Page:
The Front Story, A Rave Review on Facebook Messenger
“Hello Joe! Happy New year! I do not know if you remember me but I was one of your indirect clients at the 10k run when you sat by my side for 2 hours almost when I could not stand the touch of a feather on my legs. A million thanks by the way! I wanted to let you know that that day played a significant role in my life because I had so many questions about what had happened or why I’ve never experienced so much pain in my life. I am now 2 weeks away from graduating massage therapy school in Philadelphia and 3 weeks away from taking the state licensing test. Now with a little more knowledge I know how apply the self care techniques on soft tissue to ensure muscular vitality along with helping other people too! I considered going to physical therapy school and even chiropractor school, but I already have my main career as an engineer. But I can say that the encounter with you sparked another life interest in me that I started pursuing and going after. And I could not be happier! God bless and happy new year.”
And Now, The Back Story
This really made my day and goes back 3 or 4 years ago…I was attending a running race event demonstrating Total Health Manual Therapy in 10 minute mini-sessions. Out the back of my booth space I see a family waving frantically from across a lawn area for me to come over to them…I was working on someone and gestured that I would see them in a couple minutes. The young woman literally was in such acute pain in her legs that she could not be touched at all and was not able to get to standing. I attempted many things, and realized she may be dehydrated or low on blood sugar or something. So we, the surrounding family and friends, got some bananas and oranges from the other vendors at the event. Meanwhile I tried everything I knew or imagine to do over an hour period of time. All along I kept thinking I was the only thing keeping her from the necessity of an ambulance and the emergency room, so I was definitely doing the best I could. I chose not to share the urgency of the situation with her, to not create any extra fear, but I was confident that my skills would prevail. As risk-taker I went where other therapists would not; I gave up on my booth and gave myself a mental hour to help her out. Over time there were incremental improvements to her situation, none of which could get her on her feet, so at about 45 minutes in I shared that if she couldn’t stand we would have to call for an ambulance and get her to an emergency room.
She literally had a locked ankle (with toes pointing) and could not on her own, or with my help, unlock and straighten out her foot. She finally agreed to attempt getting to standing on the one good foot and bit by bit put more weight on the locked foot. When that was accomplished over a number of minutes, I urge her to walk it off with the help of two of her male friends. They walked through the parking lot, and making it to their car, drove off. I never saw her again. I believe I had given her my business card and that we may have had a brief social media communication shortly thereafter. I did not know that somehow we had become Facebook friends, and over time I had forgotten her name until receiving the recent rave review, and come to find out her name is Michelle Stephanie, and has gone on to study Massage Therapy for her personal self-care. I had never forgotten the situation and have shared it a few times. Sometimes the story just gets better and better!
More from Michelle’s Viewpoint!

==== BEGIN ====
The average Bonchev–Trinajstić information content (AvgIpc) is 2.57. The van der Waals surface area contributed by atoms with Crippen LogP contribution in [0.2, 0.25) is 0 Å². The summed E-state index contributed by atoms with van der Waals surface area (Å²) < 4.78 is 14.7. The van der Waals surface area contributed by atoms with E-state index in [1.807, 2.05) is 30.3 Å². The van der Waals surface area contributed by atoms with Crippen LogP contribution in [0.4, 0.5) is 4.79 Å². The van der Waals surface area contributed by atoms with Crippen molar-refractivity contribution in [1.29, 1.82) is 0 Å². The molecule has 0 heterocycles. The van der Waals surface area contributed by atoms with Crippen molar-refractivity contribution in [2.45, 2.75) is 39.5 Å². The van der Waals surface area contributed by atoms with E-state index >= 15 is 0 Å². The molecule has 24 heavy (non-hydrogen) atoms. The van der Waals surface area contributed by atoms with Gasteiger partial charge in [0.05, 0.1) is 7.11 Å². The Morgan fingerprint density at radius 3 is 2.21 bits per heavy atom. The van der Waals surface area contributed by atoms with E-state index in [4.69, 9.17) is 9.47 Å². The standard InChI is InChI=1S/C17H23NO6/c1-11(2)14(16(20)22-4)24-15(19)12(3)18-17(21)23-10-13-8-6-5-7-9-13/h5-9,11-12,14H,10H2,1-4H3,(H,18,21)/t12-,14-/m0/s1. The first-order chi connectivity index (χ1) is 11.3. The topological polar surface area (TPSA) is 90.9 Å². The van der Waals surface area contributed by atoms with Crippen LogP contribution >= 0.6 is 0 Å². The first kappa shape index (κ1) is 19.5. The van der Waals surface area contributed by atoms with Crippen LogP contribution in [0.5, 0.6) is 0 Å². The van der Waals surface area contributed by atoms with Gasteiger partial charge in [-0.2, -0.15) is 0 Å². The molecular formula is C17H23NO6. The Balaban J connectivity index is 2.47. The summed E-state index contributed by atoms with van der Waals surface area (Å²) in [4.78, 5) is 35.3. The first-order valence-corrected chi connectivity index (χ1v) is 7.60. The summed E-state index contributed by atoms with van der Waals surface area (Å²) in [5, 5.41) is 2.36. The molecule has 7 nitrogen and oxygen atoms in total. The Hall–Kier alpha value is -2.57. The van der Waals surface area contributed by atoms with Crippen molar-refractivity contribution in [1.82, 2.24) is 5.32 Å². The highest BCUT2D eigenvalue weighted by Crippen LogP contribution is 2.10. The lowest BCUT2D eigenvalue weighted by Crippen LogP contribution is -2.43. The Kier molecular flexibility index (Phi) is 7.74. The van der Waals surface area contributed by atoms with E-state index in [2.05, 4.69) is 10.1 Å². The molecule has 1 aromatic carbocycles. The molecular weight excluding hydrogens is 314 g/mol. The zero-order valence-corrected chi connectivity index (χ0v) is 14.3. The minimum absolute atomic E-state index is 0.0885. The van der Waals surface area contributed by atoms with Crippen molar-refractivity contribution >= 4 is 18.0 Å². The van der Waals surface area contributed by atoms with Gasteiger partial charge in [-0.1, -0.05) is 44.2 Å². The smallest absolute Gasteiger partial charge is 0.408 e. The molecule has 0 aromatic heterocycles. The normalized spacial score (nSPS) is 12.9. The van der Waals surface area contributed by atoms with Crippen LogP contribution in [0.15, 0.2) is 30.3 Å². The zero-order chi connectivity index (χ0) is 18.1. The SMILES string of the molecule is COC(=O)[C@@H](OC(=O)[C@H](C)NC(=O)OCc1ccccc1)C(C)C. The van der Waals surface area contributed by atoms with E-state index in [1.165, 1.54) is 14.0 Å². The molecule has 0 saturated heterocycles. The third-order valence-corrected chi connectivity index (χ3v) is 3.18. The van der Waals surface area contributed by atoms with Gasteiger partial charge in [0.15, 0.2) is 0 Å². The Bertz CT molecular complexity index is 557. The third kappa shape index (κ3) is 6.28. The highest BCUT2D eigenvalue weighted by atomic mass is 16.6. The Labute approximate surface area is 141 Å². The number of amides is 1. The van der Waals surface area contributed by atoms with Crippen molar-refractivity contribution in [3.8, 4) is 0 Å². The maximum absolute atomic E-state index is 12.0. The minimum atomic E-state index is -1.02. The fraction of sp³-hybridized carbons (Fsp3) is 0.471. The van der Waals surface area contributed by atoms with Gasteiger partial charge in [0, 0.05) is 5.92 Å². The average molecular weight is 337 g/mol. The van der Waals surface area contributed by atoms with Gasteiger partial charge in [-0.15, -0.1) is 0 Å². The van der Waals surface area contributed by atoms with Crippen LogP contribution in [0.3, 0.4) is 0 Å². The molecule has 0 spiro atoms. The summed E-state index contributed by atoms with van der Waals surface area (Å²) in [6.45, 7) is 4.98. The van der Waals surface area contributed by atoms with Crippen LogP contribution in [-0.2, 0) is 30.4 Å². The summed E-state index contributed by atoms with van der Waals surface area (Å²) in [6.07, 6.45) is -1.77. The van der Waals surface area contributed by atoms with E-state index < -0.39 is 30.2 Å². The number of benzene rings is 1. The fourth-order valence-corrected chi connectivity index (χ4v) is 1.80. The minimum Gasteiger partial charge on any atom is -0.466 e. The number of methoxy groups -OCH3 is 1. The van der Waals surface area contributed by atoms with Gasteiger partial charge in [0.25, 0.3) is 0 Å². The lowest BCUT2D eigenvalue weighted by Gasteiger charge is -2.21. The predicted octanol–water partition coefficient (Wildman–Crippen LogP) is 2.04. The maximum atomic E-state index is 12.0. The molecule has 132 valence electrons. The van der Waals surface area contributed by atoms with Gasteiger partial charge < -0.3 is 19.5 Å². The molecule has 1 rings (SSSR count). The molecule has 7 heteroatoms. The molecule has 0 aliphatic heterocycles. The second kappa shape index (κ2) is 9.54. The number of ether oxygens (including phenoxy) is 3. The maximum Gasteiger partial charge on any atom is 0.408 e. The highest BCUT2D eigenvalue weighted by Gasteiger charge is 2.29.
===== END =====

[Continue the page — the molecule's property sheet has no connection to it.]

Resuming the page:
“The back story, as I remember is as follows: I have not always been the best runner, but I really enjoy the mental, emotional, and physical challenge that running brings. Prior to running the 10k in Hemet, I had already ran numerous 5ks, 10ks (one in Colorado) and 1 half marathon. Each race presented itself with the usual cramping and soreness that I tend to commonly experience. I am used to the severe cramping and having to keep my body moving after a race. Aware of this, I tend to follow all the hydration and meal coordination required to minimize the post-race pains. The race in Hemet, was something I never had experience before. It was intense hypersensitivity and locked lower limbs. The touch of a feather sent shooting pain through my entire leg. I could not move. All I can remember is crossing the finish line, sitting down from how tired I was, and then excrutiatingly not being able to get back up. A nurse rushed to my side, and then Joe did too. I tried to remain calm (simply because I am used to post-race trauma and needing to give myself time to stretch and drink water). Dehydration did not cross my mind at all because I had done all the “water drinking” required to have a successful race. I remember that after 20 minutes of experiencing this pain and Joe unsuccessfully getting my legs to move. I started to panic!! My usual recovery time is 20-30 minutes. I started hyperventilating due to the awareness of how much pain I was in for the most minimal movement. Feathers could have been knives, I could not tell the difference. In my panic, all I remember is Joe telling me “you need to let go of your pain. You need to let go of your pain. I cant help you until you let go of your pain.” In all of this, I was frustrated that I felt I had no control over how much pain I was in. I remember Joe and family friends making me scarf down bananas, and electrolyte solutions. But it wasn’t until “You need to let go of your pain” that something in my body resonated. I was mentally in a different state…I was experiencing pain and could not make sense of anything else besides thinking in that moment that I needed to leave out of there walking. 45 minutes later, they mentioned calling an ambulance. I was determined to walk. I refused every inch of pain I was experiencing but did not know how to let it go. I could hear Joes voice far away from me, but I could see he was right at my feet. I had never felt so weak and so strong. I could tell my body was at the verge of fainting from pain. I fought it. I could feel the pain as its own existence enclosed in my body like a capsule. “Breathe, you need to let it out. Breathe again! And one more breath!” I was unaware that I was holding my breath. Joe walking me through my own breath and doing some sort of guru magic. I could feel myself melting. I could feel the pain exiting from my breath at some point where I felt like I just needed to throw up. Movement and touch: one toe at a time, one ankle at a time, and finally we were at my knees. I was moving my knees! I felt exhausted. I felt like I just got beat up by a thousand suns and had just gone into a battlefield. I felt a sense of victory because I did not get wheeled away in an ambulance. It took a Joe, a nurse, and a family friend to get me out of this painful experience. But joe was the one who kept his hands intentionally on my the entire time. I could never make sense of this experience. But it comes to me at all times in all running races and even in my training. This experience was such a mysterious one to me that led me enroll in massage therapy school to understand how to self maintenance the body to live in an optimal vital state. I learned later that what I experienced was hyperdermatome sensitivity due to fascial dehydration. Which led me to love, understand, and appreciate myofascial release therapy. Body work does not always have to be deep or painful to be effective. Sometimes the light touch is where we need and receive the most benefits (this is where my experience with Joe resonates deeply). Fascia in itself is the thin fibrous network of connective tissue that runs all long our body, creating enclosures and compartments for every organ and muscle. It is considered as the “inbetween” network throughout the body. And my experience definitely had me inbetween something magical. It was literally out of this world as I could remember connecting with the pain and everything I was feeling, disconnecting with it because it hurt so much, and connecting with it again only to be able to let it go through my breath. I have mentioned Joe to everyone of my classmates and teachers. And even some of my teachers had never heard of such a situation or client. So I am deeply thankful Joe, that you whole heartedly stayed by my side, with intention and mindfulness, and I do not remember either when we became fb friends. I did have your card. And in all my moves from work, to school, to out of the country, had lost it. But here we are. And I am thankful for your existence and universal trigger our experience was. You are the force behind every client I will have in the future, when they are in pain. Happy Birthday!”